30
Jul

Dealing with Dissapointment

5 Steps that accelerate performance while dealing with disappointment

Anyone who is up to big things in life weather its shooting high the corporate world or being an entrepreneur, inevitably spend much of their time dealing with two dominant situations. Uncertainty and disappointment. It’s inevitable that while in the growth and development stage of any idea or career progression these two situations will form the endless carousel of emotion that we need to deal with. I would go as far to say that it makes up 80% of the total experience of being an Executive or Entrepreneur. Which makes the 20% of the time when you are not dealing with these two emotions so euphoric.

Like anyone else who has ever played a big game in life or in business I am not immune to that disappointment and it remains the dominant theme I spend much of my time working on with clients in my coaching practice, to the point where I have developed simple processes to thrive in uncertainty and move through stages of disappointment with lightning efficiency. They are skills I teach with regularity and have honed over years of practice as I have dealt with disappointment and assisted clients to extract value from those situations.

It is a simple 5 Step Process and I encourage you to print it out, make it into a fun colourful chart and post it on your wall or fridge whenever you are dealing with disappointment.

1) Manage Your Emotional State: disappointment generally arises from an unexpected set of circumstances or turn of events. You need to manage your emotional reaction first and foremost. It’s important to allow yourself time to feel so you can figure out what the event means to you. Making important decisions at this point or to take, action on those feelings is a sub optimal approach to achieving what you ultimately desire. It may take a few hours or days for you to reach a calmer state of mind. Use Gratitude as a way of changing your emotional state when you need to perform while feeling these emotions. You cannot experience Gratitude and Disappointment at the same, time nor do you have the luxury to wallow in your feelings for 24 hours a day while you are processing your feelings. Make Gratitude your foundation during this time to create a space for performance while also ensuring you set time aside to sit with your feelings.

2) Don’t take in personally: many of us are conditioned from an early age to attribute life events to our own personal failings. We often head down the path of believing “we deserved it” or “we attracted this to ourselves” or “its because we are not good enough” or “we are out of our depth.” The reality is life will simply do what it does, whether you are there or not. In this instance , you happened to be present during the event.
The pitfall in taking something personally, is it unnecessarily narrows your point of view and prevents you from acquiring the wisdom available through the event that has occurred. By reinforcing to yourself that what has happened “is not about you” its just life you create the space to see things from a broader perspective. The ultimate reality is you “ don’t know” why this occurred and often events in our life are multi-dimensional and can’t be broken down into black and white. If you do this, you make yourself available to get the real understanding from the situation and you will eventually discover more about yourself and life as you continue to reflect on the situation.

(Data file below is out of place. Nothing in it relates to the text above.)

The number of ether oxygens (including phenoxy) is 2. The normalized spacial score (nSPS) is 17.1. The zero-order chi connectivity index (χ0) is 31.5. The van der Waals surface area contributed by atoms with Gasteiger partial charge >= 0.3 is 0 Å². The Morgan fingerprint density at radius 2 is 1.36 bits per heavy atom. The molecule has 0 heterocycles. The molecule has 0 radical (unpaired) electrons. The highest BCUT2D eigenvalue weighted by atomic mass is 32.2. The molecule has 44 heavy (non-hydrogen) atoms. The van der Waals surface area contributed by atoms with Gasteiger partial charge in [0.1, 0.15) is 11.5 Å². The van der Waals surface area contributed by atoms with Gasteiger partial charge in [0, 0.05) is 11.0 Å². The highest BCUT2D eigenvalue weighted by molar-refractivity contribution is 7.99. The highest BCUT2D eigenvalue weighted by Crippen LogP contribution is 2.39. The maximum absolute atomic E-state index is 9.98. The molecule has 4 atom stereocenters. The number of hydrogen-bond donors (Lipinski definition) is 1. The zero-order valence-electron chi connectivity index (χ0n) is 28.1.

3) Review Expectations: When you reflect on your expectations around the event, you will get closer to a true understanding of the event and your roll in it. This is where the power of taking responsibility is most powerful. Disappointment ultimately arises from an unmet expectation. This is where the analysis of the situation should be focused.

4) Take a Big Picture Perspective: The ability to self-reflect is the essence of good mental health. Its beneficial to take the time to explore this event, do a thorough analysis of it from multiple dimensions and in particular to get complete for yourself what this event meant to you and what it has taught you about life. I have found this process is best undertaken with someone else. Don’t feel ashamed to reach out to a therapist, coach or mentor, someone who really listens and has your best interests at heart. You will recover faster, gain insights you may not be able to gain on your own or with loved ones.

 5) Try again or try another tack: Once you have gone through the first four steps its time to make some important decisions. It may be genuinely possible to give things another go. If it is then you should. Alternatively, the wisest course of action may be to pivot and try another course of action. Its important to not rush to this step. You need to give yourself time to work through steps 1-4. There are far more opportunities out there than there are dead ends.

This process has helped me personally and my clients through endless disappointment and I know it is full proof and if practised regularly like any muscle will allow you to move through disappointment faster and faster. I encourage you to try it at least once and notice the difference. I will be interested in hearing how you went.